Critics: U.K.'s Chinese Telecom Deal Is A Cybersecurity Risk
STEVE INSKEEP, HOST:
Is the U.K.'s deal with Huawei a security risk? The United States says yes, fretting about the information security for a vital ally. The U.K. decided it was safe enough to buy 5G equipment from a Chinese company that offers far cheaper equipment than others as digital networks expand and improve. This decision was announced as Secretary of State Mike Pompeo prepares to visit Prime Minister Boris Johnson and other leading U.K. officials today. Alan Woodward has been watching all of this. He is a professor at the University of Surrey and has consulted with U.K. Internet security officials.
Welcome back to the program, sir.
ALAN WOODWARD: Morning.
INSKEEP: What is it exactly that Britain says it is willing to buy or willing to have its telecom companies buy from Huawei?
WOODWARD: It is limited. It's because - I think the U.K. accepts that there is a risk. Nothing's ever zero risk. There is a risk. So what they're doing is they're saying they're going to limit Huawei equipment to the periphery of the network, so effectively the antennas. And then they're going to limit it to a certain number as well.
INSKEEP: And we're talking here, of course, about the wireless network on which we're using phones, on which we're using Internet. If you're in the U.K., already things may pass through Huawei equipment, and that's going to continue to be on the upgraded network, right?
WOODWARD: Absolutely. In fact, 5G has been rolling out here since last May, and most of the antennas that are being used already from Huawei - they've got something like 28% of the market already.
INSKEEP: Now, you're saying that Britain has limited Huawei's use here, meaning that there are more vital or more central pieces of infrastructure that they will not be buying from Huawei. Is that right?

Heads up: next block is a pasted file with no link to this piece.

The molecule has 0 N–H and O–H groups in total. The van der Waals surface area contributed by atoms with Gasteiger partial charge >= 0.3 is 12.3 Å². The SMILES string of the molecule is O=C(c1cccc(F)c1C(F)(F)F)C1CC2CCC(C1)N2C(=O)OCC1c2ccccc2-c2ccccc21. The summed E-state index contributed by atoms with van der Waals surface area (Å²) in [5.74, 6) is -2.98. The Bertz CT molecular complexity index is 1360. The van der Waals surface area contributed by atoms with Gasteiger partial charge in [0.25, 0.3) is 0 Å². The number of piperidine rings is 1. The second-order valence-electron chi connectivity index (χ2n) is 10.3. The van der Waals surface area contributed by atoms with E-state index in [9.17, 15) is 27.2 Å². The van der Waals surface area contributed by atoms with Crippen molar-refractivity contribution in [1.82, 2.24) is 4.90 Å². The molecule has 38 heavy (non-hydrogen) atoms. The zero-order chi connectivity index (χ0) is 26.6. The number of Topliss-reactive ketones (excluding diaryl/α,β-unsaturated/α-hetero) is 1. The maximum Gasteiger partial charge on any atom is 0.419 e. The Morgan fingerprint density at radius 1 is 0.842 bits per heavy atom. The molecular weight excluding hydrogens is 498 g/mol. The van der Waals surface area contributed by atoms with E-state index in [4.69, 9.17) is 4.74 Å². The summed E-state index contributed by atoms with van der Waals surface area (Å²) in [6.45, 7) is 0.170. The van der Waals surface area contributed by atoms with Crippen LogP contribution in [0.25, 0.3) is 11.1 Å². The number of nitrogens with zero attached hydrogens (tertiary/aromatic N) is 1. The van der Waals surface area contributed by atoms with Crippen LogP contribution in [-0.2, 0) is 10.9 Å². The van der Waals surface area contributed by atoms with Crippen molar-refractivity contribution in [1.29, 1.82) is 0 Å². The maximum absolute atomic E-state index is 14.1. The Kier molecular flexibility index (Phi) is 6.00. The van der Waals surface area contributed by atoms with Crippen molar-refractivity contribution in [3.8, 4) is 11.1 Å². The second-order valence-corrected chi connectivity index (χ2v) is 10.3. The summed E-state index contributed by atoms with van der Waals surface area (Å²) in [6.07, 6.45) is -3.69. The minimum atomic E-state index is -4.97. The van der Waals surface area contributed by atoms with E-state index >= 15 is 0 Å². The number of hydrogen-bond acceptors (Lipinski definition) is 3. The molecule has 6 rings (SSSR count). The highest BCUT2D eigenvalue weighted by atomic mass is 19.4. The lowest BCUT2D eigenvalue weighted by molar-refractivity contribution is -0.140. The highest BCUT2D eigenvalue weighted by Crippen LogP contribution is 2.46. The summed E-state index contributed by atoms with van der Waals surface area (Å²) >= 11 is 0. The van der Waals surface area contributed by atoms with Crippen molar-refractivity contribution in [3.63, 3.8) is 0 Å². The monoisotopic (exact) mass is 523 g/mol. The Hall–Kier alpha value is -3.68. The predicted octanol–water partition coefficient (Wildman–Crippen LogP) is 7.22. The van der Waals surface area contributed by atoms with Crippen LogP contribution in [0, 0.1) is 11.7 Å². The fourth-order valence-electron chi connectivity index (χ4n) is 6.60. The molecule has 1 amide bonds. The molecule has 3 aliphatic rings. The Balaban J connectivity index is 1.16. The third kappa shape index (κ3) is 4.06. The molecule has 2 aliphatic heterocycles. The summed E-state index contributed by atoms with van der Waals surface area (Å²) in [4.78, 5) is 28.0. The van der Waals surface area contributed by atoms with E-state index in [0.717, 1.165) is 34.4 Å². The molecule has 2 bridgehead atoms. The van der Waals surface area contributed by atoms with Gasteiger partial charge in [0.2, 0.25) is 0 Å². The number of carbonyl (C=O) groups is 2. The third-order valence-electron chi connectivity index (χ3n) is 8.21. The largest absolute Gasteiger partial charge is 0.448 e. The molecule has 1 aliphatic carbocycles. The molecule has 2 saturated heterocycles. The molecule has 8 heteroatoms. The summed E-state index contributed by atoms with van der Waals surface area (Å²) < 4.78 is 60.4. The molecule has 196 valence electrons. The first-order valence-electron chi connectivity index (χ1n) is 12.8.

WOODWARD: Correct. The so-called core of the network, the bit that really authenticates you, the roots (ph) you call, the bit where you could really do the eavesdropping if you like, that bit - they're going to be restricted out of. So they're going to be restricted only to the radio access areas, and even then, only to about a third of it, no more than a third of it.
INSKEEP: Do you find this as an outside expert sufficient to contain the risk? Because it does sound like my phone call, my signal, my Internet search, my vital email, my text might still be or would still be going through a Huawei antenna. Could it be spied upon in some way by China, which is the U.S. theory here?
WOODWARD: I think that's a bit of a red herring. I think the bigger risk is potentially disrupting the network because this is not about phone calls and data. This is about looking ahead 10 years to when we're all very dependent on 5G and it's running our cars and our traffic lights and our building systems. And if someone could disrupt it at that point, that's when it could get really nasty. However, the big problem from my perspective is the market is broken. We have very little choice. There are - in the U.K., there are already three main vendors, of which Huawei has won.
Now, if you were to take them out, you're restricting the diversity of vendors. And that's in itself is a security risk because there's nothing to say that one of the other vendors, as good as they might be, might not unintentionally introduce a flaw - a security flaw. So it really is a balancing act. And I think what the U.K. is saying is this is about mitigating the risk. Not saying it's - there's no risk, but it's about mitigating that risk.
INSKEEP: In a few seconds, do British officials suspect the U.S. is just going after Huawei for trade purposes because the U.S. is pushing back on Chinese companies in so many ways?
WOODWARD: I think that basically there is a suspicion that this is tied up with geopolitics, absolutely. And that's why they're basically saying we believe we can do enough. But the long-term ambition is to basically line up with what the Americans have said anyway.
INSKEEP: Alan Woodward, thanks so much.
INSKEEP: He's a visiting professor at the University of Surrey. Transcript provided by NPR, Copyright NPR.